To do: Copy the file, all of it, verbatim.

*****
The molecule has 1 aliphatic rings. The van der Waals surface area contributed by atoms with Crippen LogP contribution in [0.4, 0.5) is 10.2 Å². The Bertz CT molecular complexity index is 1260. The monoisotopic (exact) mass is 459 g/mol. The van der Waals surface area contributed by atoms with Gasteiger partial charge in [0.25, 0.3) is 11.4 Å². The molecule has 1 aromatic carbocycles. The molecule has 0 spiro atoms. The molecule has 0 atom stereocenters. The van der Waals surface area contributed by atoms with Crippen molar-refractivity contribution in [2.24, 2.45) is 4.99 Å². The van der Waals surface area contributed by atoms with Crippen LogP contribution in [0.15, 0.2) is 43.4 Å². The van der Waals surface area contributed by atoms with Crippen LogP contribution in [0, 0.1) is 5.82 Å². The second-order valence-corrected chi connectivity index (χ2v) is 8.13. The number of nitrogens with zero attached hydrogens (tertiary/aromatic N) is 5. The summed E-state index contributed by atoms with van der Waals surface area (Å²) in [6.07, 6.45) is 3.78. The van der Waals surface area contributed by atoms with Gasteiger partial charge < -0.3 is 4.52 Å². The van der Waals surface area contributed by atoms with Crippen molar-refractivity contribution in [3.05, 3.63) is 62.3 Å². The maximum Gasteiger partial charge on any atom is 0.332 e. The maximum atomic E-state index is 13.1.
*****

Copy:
The molecule has 1 aliphatic rings. The van der Waals surface area contributed by atoms with Crippen LogP contribution in [0.4, 0.5) is 10.2 Å². The Bertz CT molecular complexity index is 1260. The monoisotopic (exact) mass is 459 g/mol. The van der Waals surface area contributed by atoms with Gasteiger partial charge in [0.25, 0.3) is 11.4 Å². The molecule has 1 aromatic carbocycles. The molecule has 0 spiro atoms. The molecule has 0 atom stereocenters. The van der Waals surface area contributed by atoms with Crippen molar-refractivity contribution in [2.24, 2.45) is 4.99 Å². The van der Waals surface area contributed by atoms with Crippen LogP contribution in [0.15, 0.2) is 43.4 Å². The van der Waals surface area contributed by atoms with Crippen LogP contribution in [0, 0.1) is 5.82 Å². The second-order valence-corrected chi connectivity index (χ2v) is 8.13. The number of nitrogens with zero attached hydrogens (tertiary/aromatic N) is 5. The summed E-state index contributed by atoms with van der Waals surface area (Å²) in [6.07, 6.45) is 3.78. The van der Waals surface area contributed by atoms with Gasteiger partial charge < -0.3 is 4.52 Å². The van der Waals surface area contributed by atoms with Crippen molar-refractivity contribution in [3.05, 3.63) is 62.3 Å². The maximum Gasteiger partial charge on any atom is 0.332 e. The maximum atomic E-state index is 13.1.